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October 15 th 2009. Objectives SWBAT Identify oxidation numbers for given ions SWBAT State the definition of electronegativity SWBAT explain electronegativity trends on the periodic table Catalyst

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October 15 th 2009
October 15th 2009

Objectives

  • SWBAT Identify oxidation numbers for given ions

  • SWBAT State the definition of electronegativity

  • SWBAT explain electronegativity trends on the periodic table

    Catalyst

  • Write down the stable ion that will form for the following elements: Be able to explain why…

    • Na, Ar, O, Mg

  • Label the ions above as cations or anions


Catalyst review
Catalyst Review

  • Na+1, because sodium needs to lose 1e- to be stable

  • Ar, because Argon is already stable, it does not lose or gain any e-.

  • O2-, because Oxygen needs to gain 2e- to be happy

  • Mg2+, because magnesium needs to lose two electrons to be happy


Agenda
Agenda

  • Catalyst Review (15min)

  • Welcome to Unit 4 (5min)

  • Compounds and Chemical Bonds (10min)

  • Oxidation numbers (5min)

  • Electronegativity (20min)

  • Practice (25min)

  • Exit Ticket (10min)


New word
New word

  • Oxidation Number – the positive or negative charge on an ion

    • What is the oxidation number of Sodium?

    • Argon?

  • Na+1

  • Ar

  • O2-

  • Mg2+


What to expect in unit 4
What to expect in Unit 4

  • You will learn about…

    • Compounds (ionic and covalent)

    • Chemical formulas

    • Electronegativity, ionization energy, polarity

    • Naming compounds

    • Valence electrons continued

    • Lewis structures

  • You will get to…

    • Make Ionic Personal Ads!

    • Speed Date!


Atom the smallest particle of an element
Atom - the smallest particle of an element


What is a compound
What is a compound?

  • A compound is a pure substance

  • A compound is a combination of two or more different elements that are chemically combined

Water molecules

Add to Vocabulary Log!


Familiar compounds and their formulas

Vinegar

Acetic acid

CH2COOH

Familiar Compounds and Their Formulas


Grain Alcohol

Ethanol

C2H5OH


Cane sugar

Sucrose

C12H22O11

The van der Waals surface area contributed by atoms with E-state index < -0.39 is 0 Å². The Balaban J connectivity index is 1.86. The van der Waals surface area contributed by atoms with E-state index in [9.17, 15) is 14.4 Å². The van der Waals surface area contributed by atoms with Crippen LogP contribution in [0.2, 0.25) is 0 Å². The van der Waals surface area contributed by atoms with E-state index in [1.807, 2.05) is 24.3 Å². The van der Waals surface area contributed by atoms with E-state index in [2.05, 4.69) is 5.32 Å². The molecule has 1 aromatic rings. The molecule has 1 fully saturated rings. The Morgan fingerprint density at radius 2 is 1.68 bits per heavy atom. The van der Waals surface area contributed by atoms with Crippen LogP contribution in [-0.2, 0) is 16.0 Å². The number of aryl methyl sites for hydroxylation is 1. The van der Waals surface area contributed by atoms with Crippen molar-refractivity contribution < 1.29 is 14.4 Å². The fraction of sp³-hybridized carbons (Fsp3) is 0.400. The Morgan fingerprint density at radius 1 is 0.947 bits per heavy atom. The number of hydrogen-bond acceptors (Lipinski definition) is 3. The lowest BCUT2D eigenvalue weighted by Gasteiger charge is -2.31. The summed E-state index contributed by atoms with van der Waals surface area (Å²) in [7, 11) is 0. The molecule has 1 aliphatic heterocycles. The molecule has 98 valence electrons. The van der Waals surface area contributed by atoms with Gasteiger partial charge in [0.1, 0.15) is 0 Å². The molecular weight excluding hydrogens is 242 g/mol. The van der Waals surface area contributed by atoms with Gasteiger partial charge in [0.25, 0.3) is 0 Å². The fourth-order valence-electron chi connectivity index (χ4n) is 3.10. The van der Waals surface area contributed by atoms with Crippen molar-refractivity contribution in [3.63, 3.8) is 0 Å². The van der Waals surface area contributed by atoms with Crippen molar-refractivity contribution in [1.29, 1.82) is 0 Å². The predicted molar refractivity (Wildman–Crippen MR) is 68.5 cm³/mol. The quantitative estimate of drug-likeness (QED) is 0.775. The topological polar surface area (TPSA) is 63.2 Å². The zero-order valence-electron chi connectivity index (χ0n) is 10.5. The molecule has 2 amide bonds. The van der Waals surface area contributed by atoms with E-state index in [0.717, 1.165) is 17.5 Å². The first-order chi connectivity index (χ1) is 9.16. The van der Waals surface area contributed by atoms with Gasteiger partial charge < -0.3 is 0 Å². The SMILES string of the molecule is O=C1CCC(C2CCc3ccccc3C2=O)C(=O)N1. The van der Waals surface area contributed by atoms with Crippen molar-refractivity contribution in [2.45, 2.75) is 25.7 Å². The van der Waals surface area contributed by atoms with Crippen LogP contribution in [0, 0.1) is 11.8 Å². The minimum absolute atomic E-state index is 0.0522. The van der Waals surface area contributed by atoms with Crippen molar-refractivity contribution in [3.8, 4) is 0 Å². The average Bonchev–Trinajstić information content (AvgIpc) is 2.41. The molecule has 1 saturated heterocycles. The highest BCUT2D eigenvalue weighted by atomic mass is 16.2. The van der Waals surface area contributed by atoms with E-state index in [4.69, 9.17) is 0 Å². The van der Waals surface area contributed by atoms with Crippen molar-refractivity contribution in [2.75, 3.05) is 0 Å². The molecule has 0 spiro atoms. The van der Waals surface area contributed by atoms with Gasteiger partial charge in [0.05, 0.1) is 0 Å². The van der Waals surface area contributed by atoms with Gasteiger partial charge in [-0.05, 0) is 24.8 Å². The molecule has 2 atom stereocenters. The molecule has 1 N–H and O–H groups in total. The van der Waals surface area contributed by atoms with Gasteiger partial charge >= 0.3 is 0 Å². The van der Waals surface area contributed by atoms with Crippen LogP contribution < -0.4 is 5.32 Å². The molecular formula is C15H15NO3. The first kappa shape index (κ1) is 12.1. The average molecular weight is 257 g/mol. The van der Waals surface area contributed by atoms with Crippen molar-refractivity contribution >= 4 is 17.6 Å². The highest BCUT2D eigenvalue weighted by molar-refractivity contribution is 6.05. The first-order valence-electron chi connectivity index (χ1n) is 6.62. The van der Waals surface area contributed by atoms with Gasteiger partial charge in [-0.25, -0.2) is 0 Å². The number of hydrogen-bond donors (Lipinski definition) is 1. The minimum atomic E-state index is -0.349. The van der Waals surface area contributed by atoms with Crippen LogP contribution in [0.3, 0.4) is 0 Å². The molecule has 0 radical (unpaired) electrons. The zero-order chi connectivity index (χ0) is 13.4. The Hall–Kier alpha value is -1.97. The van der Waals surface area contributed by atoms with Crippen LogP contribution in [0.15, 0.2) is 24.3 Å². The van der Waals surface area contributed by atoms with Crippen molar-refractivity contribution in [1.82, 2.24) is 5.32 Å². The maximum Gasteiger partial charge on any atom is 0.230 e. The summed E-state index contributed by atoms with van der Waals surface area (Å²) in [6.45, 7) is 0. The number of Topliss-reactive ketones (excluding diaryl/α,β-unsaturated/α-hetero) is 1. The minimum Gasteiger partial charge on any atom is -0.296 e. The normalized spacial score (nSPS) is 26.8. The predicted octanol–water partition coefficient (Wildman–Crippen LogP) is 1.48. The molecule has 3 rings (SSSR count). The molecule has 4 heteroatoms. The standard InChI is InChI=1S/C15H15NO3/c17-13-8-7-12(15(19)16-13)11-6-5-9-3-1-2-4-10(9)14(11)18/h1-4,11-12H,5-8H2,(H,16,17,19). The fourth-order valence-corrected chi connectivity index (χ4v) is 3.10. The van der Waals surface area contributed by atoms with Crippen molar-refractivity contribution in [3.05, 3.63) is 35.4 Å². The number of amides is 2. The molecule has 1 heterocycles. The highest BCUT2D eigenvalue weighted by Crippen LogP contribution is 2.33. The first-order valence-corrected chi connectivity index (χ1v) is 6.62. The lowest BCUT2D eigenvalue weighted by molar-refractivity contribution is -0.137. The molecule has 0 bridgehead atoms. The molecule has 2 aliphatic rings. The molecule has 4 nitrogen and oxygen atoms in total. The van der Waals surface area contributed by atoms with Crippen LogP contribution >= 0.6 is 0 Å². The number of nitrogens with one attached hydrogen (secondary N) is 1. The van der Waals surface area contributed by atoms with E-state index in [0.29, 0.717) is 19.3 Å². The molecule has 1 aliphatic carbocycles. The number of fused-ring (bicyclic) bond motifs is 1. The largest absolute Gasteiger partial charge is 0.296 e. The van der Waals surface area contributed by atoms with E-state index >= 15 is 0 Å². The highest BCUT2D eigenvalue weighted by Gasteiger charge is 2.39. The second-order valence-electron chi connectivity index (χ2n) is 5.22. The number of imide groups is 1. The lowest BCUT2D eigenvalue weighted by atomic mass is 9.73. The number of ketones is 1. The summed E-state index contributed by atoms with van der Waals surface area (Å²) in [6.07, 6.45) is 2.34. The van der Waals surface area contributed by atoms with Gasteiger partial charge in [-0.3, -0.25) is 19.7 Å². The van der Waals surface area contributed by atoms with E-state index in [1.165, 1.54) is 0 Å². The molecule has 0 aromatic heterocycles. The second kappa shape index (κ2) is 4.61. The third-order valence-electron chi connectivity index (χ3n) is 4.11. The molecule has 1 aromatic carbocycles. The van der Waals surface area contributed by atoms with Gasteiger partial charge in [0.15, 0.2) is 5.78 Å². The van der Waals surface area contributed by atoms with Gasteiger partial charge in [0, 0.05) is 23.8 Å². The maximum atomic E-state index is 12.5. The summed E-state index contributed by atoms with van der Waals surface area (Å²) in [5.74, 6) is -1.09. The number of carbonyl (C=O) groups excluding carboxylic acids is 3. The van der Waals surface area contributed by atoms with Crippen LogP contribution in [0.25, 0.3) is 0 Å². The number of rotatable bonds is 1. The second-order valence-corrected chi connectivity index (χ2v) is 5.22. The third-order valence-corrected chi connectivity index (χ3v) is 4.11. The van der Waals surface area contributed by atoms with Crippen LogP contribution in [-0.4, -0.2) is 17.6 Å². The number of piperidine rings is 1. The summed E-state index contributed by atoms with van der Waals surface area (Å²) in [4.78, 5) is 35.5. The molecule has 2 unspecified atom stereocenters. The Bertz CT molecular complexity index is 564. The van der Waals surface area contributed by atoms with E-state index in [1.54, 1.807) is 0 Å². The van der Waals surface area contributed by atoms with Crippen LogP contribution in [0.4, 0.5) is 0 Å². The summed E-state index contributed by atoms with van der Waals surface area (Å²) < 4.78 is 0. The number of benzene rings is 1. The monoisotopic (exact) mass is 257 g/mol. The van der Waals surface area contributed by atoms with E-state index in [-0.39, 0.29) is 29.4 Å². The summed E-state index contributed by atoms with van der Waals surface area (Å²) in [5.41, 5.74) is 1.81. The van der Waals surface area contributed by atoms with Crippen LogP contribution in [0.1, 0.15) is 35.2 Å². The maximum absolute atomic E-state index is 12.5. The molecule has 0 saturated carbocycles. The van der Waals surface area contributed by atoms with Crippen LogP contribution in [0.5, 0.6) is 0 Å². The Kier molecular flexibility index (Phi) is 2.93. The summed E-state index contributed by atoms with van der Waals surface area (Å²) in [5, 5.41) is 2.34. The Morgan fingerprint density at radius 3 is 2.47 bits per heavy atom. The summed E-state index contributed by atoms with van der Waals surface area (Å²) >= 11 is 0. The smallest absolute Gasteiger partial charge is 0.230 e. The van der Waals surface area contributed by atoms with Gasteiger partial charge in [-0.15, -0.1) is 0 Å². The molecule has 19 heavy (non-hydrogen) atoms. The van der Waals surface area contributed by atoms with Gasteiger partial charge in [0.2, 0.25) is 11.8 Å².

Stomach acid

Hydrochloric acid

HCl


What is a compound1
What is a compound?

  • Remember! Electrons do all the work in chemical bonds!

  • Atoms do 3 things with electrons:

    • Give them away

    • Take them

    • Share them

  • A compound is a pure substance

  • A compound is a combination of two or more different elements that are chemically combined


What is a chemical bond
What is a chemical bond?

  • A chemical bond is the force that holds two atoms together in a compound (attractive force)

  • There are two main types of bonds:

    • Ionic

    • Covalent


Chemical bond spotlight nacl table salt
Chemical Bond Spotlight: NaCl (table salt)

2 different elements:

  • Sodium (Na)

  • Chlorine (Cl)

    1 compound:

  • Sodium chloride (NaCl)

Na

Cl

NaCl



Chemical formula

A chemical formula is a combination of chemical symbols used to represent a compound.

A chemical formula contains the number of each atom in the compound.

Chemical Formula


Ratio examples
Ratio Examples

  • KBr has 1 atom of K and 1 atom of Br

  • H2O has 2 atoms of H and 1 atom of O

  • CO2 has 1 atom of C and two atoms of O


Subscript numbers
Subscript Numbers

  • Subscript numbers are small numbers placed to the lower right of element symbols and are used to show how many atoms of each element are present

H2O

CO2


Chemical formulas
Chemical Formulas

  • What is a chemical formula?

  • What is a subscript number?

  • What does the subscript number tell us?

    If there is no number, it is an implied ONE

  • Example: Na2CO3

    • 2 atoms Na (sodium)

    • 1 atom C (carbon)